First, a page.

Amazon Aurora
User Guide for Aurora

Aurora MySQL Database Engine Updates 2018-09-20

Version: 1.18.0

Aurora MySQL 1.18.0 is generally available. All new Aurora MySQL database clusters with MySQL 5.6 compatibility, including those restored from snapshots, will be created in Aurora MySQL 1.18.0. You have the option, but are not required, to upgrade existing database clusters to Aurora MySQL 1.18.0. You can create new DB clusters in Aurora MySQL 1.14.4, Aurora MySQL 1.15.1, Aurora MySQL 1.16, or Aurora MySQL 1.17.6. You can do so using the AWS CLI or the Amazon RDS API and specifying the engine version.

With version 1.18.0 of Aurora MySQL, we are using a cluster patching model where all nodes in an Aurora DB cluster are patched at the same time.

If you have any questions or concerns, AWS Support is available on the community forums and through AWS Premium Support. For more information, see Maintaining an Amazon Aurora DB Cluster.

Features

  • Parallel Query is available with this release, for new clusters and restored snapshots. Aurora MySQL parallel query is an optimization that parallelizes some of the I/O and computation involved in processing data-intensive queries. The work that is parallelized includes retrieving rows from storage, extracting column values, and determining which rows match the conditions in the WHERE clause and join clauses. This data-intensive work is delegated (in database optimization terms, pushed down) to multiple nodes in the Aurora distributed storage layer. Without parallel query, each query brings all the scanned data to a single node within the Aurora MySQL cluster (the head node) and performs all the query processing there.

    • When the parallel query feature is enabled, the Aurora MySQL engine automatically determines when queries can benefit, without requiring SQL changes such as hints or table attributes.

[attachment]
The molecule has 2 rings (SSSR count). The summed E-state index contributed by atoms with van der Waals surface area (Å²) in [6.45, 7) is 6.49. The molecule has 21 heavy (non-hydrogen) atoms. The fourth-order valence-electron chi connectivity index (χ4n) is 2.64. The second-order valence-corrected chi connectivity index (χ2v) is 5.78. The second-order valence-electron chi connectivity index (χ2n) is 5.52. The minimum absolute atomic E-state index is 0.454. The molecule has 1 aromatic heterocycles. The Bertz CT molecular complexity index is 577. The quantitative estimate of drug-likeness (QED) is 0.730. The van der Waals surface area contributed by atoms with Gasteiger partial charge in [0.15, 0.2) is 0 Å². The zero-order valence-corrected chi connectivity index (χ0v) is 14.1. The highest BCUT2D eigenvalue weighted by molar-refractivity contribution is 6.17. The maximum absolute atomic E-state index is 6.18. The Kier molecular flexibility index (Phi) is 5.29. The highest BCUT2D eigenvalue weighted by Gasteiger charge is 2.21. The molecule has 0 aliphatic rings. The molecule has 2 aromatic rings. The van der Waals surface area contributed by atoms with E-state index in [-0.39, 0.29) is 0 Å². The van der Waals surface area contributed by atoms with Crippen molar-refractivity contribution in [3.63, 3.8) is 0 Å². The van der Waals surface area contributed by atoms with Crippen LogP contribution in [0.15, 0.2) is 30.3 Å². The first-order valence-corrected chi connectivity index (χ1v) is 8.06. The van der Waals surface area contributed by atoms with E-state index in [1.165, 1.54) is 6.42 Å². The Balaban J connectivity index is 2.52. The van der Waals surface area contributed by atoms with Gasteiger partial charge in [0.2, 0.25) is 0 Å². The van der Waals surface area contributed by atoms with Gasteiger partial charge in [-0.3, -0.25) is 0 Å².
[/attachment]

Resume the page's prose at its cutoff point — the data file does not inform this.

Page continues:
For more information, see Working with Parallel Query for Amazon Aurora MySQL.

  • OOM Avoidance: This feature monitors the system memory and tracks memory consumed by various components of the database. Once the system runs low on memory, it performs a list of actions to release memory from various tracked components in an attempt to save the database from running into Out of Memory (OOM) and thereby avoiding a database restart. This best-effort feature is enabled by default for t2 instances and can be enabled on other instance classes via a new instance parameter named aurora_oom_response. The instance parameter takes a string of comma separated actions that an instance should take when its memory is low. Valid actions include "print", "tune", "decline", "kill_query" or any combination of these. Any empty string means there should be no actions taken and effectively renders the feature to be disabled. Note that the default actions for the feature is "print, tune". Usage examples:

    • "print" – Only prints the queries taking high amount of memory.

    • "tune" – Tunes the internal table caches to release some memory back to the system.

    • "decline" – Declines new queries once the instance is low on memory.

    • "kill_query" – Kills the queries in descending order of memory consumption until the instance memory surfaces above the low threshold. Data definition language (DDL) statements are not killed.

    • "print, tune" – Performs actions described for both "print" and "tune".

    • "tune, decline, kill_query" – Performs the actions described for "tune", "decline", and "kill_query".

    For information about handling out-of-memory conditions and other troubleshooting advice, see Amazon Aurora MySQL Out of Memory Issues .

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